Now, to that stupid list up there. When I read that advice, this is what I see:

  1. Research Your Destination: There must be no surprises, unpleasant or otherwise. We must know everything before beginning.
  2. Explore Thoroughly and Cautiously: Everything must be done slowly and methodically so that no surprises crop up and no mistakes are made.
  3. Stay Together: IF something goes wrong, the problem can be immediately solved with little difficulty and at minimal risk to others.
  4. Prepare Accordingly: We must have access to all the appropriate tools at the appropriate times so that obstacles can be smoothly overcome.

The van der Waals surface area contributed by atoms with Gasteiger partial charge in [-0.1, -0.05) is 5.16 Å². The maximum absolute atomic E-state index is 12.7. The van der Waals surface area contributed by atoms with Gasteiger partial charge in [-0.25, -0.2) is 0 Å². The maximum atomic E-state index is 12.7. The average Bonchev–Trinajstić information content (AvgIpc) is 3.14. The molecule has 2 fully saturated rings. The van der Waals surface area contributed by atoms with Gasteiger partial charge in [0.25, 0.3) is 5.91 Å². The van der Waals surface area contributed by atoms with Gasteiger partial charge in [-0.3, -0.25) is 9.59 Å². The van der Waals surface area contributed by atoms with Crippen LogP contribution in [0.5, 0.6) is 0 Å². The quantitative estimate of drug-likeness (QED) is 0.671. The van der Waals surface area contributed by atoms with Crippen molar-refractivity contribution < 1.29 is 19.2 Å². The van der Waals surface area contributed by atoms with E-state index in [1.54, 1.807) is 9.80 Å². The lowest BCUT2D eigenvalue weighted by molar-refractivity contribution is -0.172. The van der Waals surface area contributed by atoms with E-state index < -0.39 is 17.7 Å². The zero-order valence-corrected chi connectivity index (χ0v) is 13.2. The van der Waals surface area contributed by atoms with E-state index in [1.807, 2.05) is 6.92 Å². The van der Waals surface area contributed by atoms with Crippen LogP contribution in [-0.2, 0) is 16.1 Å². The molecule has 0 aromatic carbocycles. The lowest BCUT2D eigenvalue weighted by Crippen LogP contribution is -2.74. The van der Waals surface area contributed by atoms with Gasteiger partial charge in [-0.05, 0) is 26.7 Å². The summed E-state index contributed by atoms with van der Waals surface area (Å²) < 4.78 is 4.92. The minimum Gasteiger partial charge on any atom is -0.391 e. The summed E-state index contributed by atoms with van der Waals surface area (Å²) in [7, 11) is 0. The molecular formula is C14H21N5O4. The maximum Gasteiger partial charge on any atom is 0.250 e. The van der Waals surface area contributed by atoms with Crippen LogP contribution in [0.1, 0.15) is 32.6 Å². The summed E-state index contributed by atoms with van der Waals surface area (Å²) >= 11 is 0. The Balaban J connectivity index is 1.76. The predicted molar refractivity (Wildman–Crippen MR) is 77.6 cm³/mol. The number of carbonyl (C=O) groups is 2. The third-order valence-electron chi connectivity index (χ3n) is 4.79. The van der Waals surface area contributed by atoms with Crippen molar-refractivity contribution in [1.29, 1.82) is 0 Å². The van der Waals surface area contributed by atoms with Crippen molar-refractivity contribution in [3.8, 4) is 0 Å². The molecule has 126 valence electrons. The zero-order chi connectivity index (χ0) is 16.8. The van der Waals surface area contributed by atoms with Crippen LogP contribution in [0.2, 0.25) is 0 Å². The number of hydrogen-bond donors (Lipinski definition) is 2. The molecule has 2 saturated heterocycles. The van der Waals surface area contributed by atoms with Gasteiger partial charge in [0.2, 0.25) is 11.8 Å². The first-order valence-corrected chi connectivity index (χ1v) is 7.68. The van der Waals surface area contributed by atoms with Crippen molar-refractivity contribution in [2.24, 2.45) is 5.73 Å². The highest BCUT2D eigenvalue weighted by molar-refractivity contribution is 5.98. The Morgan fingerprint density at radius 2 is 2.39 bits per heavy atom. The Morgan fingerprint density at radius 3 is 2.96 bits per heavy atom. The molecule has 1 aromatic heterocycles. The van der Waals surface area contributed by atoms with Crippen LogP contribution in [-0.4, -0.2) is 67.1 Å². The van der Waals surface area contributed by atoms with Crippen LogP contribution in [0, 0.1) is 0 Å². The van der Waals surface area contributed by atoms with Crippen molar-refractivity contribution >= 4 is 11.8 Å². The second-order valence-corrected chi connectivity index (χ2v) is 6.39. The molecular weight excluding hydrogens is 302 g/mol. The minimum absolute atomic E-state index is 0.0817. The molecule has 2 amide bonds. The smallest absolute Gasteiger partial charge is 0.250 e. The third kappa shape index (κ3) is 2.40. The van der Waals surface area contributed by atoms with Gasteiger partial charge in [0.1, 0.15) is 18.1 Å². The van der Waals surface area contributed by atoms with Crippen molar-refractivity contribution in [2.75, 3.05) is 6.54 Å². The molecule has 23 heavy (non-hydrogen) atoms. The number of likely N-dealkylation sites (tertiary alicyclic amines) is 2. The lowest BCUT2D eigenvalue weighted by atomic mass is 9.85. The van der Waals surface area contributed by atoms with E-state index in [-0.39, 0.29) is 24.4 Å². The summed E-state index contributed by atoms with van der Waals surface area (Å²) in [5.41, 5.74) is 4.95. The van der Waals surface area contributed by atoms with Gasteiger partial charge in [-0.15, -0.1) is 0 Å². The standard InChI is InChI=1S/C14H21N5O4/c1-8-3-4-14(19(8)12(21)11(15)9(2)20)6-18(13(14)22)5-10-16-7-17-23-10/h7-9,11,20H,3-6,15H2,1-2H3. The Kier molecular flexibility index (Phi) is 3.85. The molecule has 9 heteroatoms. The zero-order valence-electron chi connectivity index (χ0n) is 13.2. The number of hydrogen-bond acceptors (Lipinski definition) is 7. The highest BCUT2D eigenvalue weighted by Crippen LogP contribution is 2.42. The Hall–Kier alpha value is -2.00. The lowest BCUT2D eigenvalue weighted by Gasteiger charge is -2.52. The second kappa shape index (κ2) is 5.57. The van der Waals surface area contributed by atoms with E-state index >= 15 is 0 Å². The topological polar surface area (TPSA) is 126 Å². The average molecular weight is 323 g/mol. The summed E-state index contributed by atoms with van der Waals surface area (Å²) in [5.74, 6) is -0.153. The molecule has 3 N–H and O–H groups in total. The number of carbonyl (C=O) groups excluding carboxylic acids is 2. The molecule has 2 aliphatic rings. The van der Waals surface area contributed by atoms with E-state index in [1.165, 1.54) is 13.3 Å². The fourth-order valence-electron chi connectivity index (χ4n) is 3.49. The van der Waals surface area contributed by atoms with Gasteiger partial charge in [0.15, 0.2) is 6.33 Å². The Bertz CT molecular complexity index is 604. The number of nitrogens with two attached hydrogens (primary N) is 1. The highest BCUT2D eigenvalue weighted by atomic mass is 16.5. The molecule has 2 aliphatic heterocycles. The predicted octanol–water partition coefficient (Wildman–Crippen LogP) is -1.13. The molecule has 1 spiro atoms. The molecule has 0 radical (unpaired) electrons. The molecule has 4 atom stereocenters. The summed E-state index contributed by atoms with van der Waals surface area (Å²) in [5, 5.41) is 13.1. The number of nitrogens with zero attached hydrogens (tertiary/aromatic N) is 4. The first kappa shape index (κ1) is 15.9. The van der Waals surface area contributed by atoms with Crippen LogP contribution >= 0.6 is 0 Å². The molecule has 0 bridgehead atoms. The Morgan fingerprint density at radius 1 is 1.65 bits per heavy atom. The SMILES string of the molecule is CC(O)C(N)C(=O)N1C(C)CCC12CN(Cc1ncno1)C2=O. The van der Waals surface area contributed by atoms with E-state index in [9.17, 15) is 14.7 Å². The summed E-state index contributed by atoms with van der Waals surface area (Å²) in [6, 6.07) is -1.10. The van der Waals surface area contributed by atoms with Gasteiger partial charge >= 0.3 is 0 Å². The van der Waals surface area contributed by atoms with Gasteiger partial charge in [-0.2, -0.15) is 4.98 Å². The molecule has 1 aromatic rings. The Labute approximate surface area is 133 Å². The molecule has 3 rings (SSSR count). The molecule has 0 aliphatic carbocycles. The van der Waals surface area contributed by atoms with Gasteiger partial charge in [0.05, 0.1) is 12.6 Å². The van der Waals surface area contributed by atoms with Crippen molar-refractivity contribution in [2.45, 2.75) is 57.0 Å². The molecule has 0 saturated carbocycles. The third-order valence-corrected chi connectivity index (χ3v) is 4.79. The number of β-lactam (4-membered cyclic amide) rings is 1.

5. Exercise Teamwork: Interpersonal conflicts are forbidden and independent goals must not be pursued.
  6. Check for Secret Traps and Doors: Again, no surprises! Slow down!
  7. Take Everything That Isn’t Nailed Down: Approach this dramatic event with all the drama of a moving company packing up a house.

Everything on that list is devoted to making certain the dungeon crawl is as boring as possible, which is to say they are designed to guarantee nobody gets in trouble and everything goes to plan. This list exists for two reasons: (1) there are people who see D&D as a resource management enterprise and nothing else and (2) there are a variety of bad GMs out there who see it as their job to have an adversarial relationship with the party, forcing the players to adopt these behaviors so they don’t die. In the first case, I would insist everybody is entitled to their own kind of fun and more power to them (though I don’t care for it myself). In the second case, read this list, GMs, and adjust your ways.